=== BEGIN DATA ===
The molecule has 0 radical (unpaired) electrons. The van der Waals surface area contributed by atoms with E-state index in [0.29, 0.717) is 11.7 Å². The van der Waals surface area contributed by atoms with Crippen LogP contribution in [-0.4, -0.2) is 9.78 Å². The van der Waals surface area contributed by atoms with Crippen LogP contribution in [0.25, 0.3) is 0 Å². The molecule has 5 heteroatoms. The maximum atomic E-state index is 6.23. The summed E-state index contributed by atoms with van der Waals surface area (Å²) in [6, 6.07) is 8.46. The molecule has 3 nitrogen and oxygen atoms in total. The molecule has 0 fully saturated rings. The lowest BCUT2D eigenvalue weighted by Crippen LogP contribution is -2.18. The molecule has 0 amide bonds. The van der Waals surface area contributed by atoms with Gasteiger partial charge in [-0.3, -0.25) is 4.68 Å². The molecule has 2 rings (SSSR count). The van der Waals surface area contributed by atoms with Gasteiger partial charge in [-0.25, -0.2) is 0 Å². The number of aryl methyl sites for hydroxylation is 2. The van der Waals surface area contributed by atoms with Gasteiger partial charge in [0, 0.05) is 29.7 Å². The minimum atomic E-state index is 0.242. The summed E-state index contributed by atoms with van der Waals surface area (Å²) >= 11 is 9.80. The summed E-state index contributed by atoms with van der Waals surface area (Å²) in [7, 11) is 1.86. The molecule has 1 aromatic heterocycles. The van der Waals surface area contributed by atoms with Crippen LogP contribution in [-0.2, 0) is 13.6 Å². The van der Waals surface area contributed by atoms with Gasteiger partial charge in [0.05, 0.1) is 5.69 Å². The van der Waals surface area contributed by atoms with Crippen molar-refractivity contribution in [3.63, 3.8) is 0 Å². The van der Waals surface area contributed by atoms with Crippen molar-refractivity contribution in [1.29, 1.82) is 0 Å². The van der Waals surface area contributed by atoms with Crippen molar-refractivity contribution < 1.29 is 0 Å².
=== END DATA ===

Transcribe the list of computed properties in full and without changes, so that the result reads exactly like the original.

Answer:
The molecule has 0 radical (unpaired) electrons. The van der Waals surface area contributed by atoms with E-state index in [0.29, 0.717) is 11.7 Å². The van der Waals surface area contributed by atoms with Crippen LogP contribution in [-0.4, -0.2) is 9.78 Å². The van der Waals surface area contributed by atoms with Crippen LogP contribution in [0.25, 0.3) is 0 Å². The molecule has 5 heteroatoms. The maximum atomic E-state index is 6.23. The summed E-state index contributed by atoms with van der Waals surface area (Å²) in [6, 6.07) is 8.46. The molecule has 3 nitrogen and oxygen atoms in total. The molecule has 0 fully saturated rings. The lowest BCUT2D eigenvalue weighted by Crippen LogP contribution is -2.18. The molecule has 0 amide bonds. The van der Waals surface area contributed by atoms with Gasteiger partial charge in [-0.3, -0.25) is 4.68 Å². The molecule has 2 rings (SSSR count). The van der Waals surface area contributed by atoms with Gasteiger partial charge in [-0.25, -0.2) is 0 Å². The number of aryl methyl sites for hydroxylation is 2. The van der Waals surface area contributed by atoms with Gasteiger partial charge in [0, 0.05) is 29.7 Å². The minimum atomic E-state index is 0.242. The summed E-state index contributed by atoms with van der Waals surface area (Å²) >= 11 is 9.80. The summed E-state index contributed by atoms with van der Waals surface area (Å²) in [7, 11) is 1.86. The molecule has 1 aromatic heterocycles. The van der Waals surface area contributed by atoms with Crippen LogP contribution in [-0.2, 0) is 13.6 Å². The van der Waals surface area contributed by atoms with Gasteiger partial charge in [0.05, 0.1) is 5.69 Å². The van der Waals surface area contributed by atoms with Crippen molar-refractivity contribution in [3.63, 3.8) is 0 Å². The van der Waals surface area contributed by atoms with Crippen molar-refractivity contribution in [1.29, 1.82) is 0 Å². The van der Waals surface area contributed by atoms with Crippen molar-refractivity contribution < 1.29 is 0 Å².